Much as I’d love to be the kind of girl who picks up designer delights twice my own age at little known Parisian vintage boutiques or snaps up last season’s stunners at a knock-down price, trawling for hidden sartorial gems really isn’t my specialty. I like my shopping the same why I like my bedroom, wardrobe and pretty much everything else really; clean, labelled and organised. The idea of rummaging through boxes of dusty cast offs in the hope of stumbling upon a forgotten Chanel 2.5 or pre-loved pair of Louboutins brings me out in hives, but that doesn’t mean for one second I wouldn’t like to have them. So if, like me, you’re a high maintainance shopper minus the bottomless bank account then you’ll absolutely adore Style Sequel!
What: Yellow jersey dress & Ella box bag: Whistles, Coat: A.P.C, Boots: Massimo Dutti, Hat: Topshop, Necklace: Anne Bowes Jewellery.
Where: Dinner at inamo in Soho, London.
I know this little mustard number has appeared in my Look Du Jour posts a number of times now but it really is one of the most hard-working items of clothing I own! Many people sniff at the phrase “investment piece” on the grounds that it’s just a handy excuse to buy stuff… Fools. Ok, so occasionally even the savviest of shoppers claims that a certain non-essential and/or expensive item will “pay for itself in a years time” simply because the handbag, pair of heels or cocktail frock in question is so darned pretty they just have to have it. On these occasions, said garment is often as impractical as it is alluring and therefore ends up languishing in the back of your wardrobe six months later, an unworn reminder of your spendthrift ways. Well, that certainly wasn’t the case with this yellow jersey dress from my beloved Whistles. Since snapping it up last Christmas I’ve worn it a LOT. Press brunches, lunch dates, early evening cocktails and late night soirees… Whatever the occasion, it just always feels appropriate and of course the comfort factor doesn’t hurt a bit. This time around I donned it for a girly dinner with my four housemates at inamo, a super chic chic pan-asian restaurant in Soho with snazzy interactive tables. If you haven’t been then I highly recommend you book a table asap… And maybe squeeze in a cheeky trip to Whistles on the way.
Love Ella. X
I’ve come to the conclusion that these posts are ever-so-slightly self indulgent. They’re basically just an excuse to pontificate about the things, brands and clothes I love. But then again, that’s kind of the point of this blog. And when a brand consistantly delivers exquisite hues, strokeable fabrics and immaculate cuts the way Raoul does, can you blame me for leaping at the chance to spend some of my morning pouring over their collection? Since making it’s international fashion debut for AW10, Raoul has been hailed as a “label to watch”. But beyond the high profile fans – think Rebecca Romijn, Jennifer Lawrence and The Duchess of Cambridge – prestigious stockists and glowing collection reviews lies a rather unusual back story.
I’m ashamed to admit that until yesterday I’d never heard of VSP (Very Special Pieces of Vespucci). But then, they’re not exactly a label who shout about their products or overtly seek admirers. The self-proclaimed “modest luxury designer brand” are more about the ‘pieces’ themselves, the quality and the craftsmanship involved, rather than the hype or celebrity endorsements. Of course that’s not to say that their exquisite yet understated designs aren’t well and truly A list worthy. In fact, quite the opposite. VSP offers up an immaculate fusion of tradition and innovation resulting in high fashion with an effortless twist. Sumptuous shearling, sleek skins, neat knitwear… Oh just watch their SS13 video, you’ll see for yourself.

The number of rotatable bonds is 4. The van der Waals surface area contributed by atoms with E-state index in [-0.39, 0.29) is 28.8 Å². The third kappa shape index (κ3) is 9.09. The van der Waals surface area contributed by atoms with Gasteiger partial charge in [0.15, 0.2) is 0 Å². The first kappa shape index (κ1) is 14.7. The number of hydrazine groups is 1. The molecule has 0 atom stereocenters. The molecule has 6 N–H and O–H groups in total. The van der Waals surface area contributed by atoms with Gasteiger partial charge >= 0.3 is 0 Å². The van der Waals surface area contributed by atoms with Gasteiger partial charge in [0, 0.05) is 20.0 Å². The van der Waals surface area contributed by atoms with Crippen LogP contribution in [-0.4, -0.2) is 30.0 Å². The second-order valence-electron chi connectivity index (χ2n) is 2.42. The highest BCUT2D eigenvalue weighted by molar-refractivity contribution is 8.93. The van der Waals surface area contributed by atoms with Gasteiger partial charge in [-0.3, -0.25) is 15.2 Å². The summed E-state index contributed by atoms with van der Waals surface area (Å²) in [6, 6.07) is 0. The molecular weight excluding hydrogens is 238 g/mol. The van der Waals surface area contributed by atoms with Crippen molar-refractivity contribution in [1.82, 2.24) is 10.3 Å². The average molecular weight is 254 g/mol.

Given this brand’s fascinating heritage (and ever-so-slightly confusing) their consistent delivery of knockout collections should be no great surprise. As the name implies, VSP was born out of a company named Vespucci, a leather manufacturer established in Istanbul in 1987 which has been involved in the collections of every big name brand going, from Burberry and Barbara Bui to Loewe and Donna Karan. To this day, they still have a hand in the work of Isabel Marant, Acne and Dries Van Noten. But by 2006 founder Kadri Soygul was no longer content with supplying established labels with top notch leathers and began collaborating personally with cutting edge and often unknown creative talents from all over Europe. The following year VSP was born, bringing together the ultra talented array of multicultural designers discovered by Soygul to draw on the luxury leather manufacturer’s rich heritage and create something new. The result, I’m sure you’ll agree, is pretty damn awesome.
Love Ella. X
The news of Sergio Rossi and Peng Wei’s collaboration could’t really have come as a better time for me as just last week, I started a new module at Central Saint Martins entitled “Art in Fashion”, a subject I’m mildly obsessed with at the moment. The course focuses on the relationship between the two creative industries (duh) and the question of whether fashion can ever truly be considered art due to it’s essentially commercial nature. Personally, I think it can and challenge anyone to claim that the likes of Alexander McQueen and Hussein Chalayan don’t qualify as artists. But that, my friends, is a debate for another day or possibly even the subject of my dissertation next year and I certainly don’t want to think about that yet so let’s just look at some pretty shoes instead.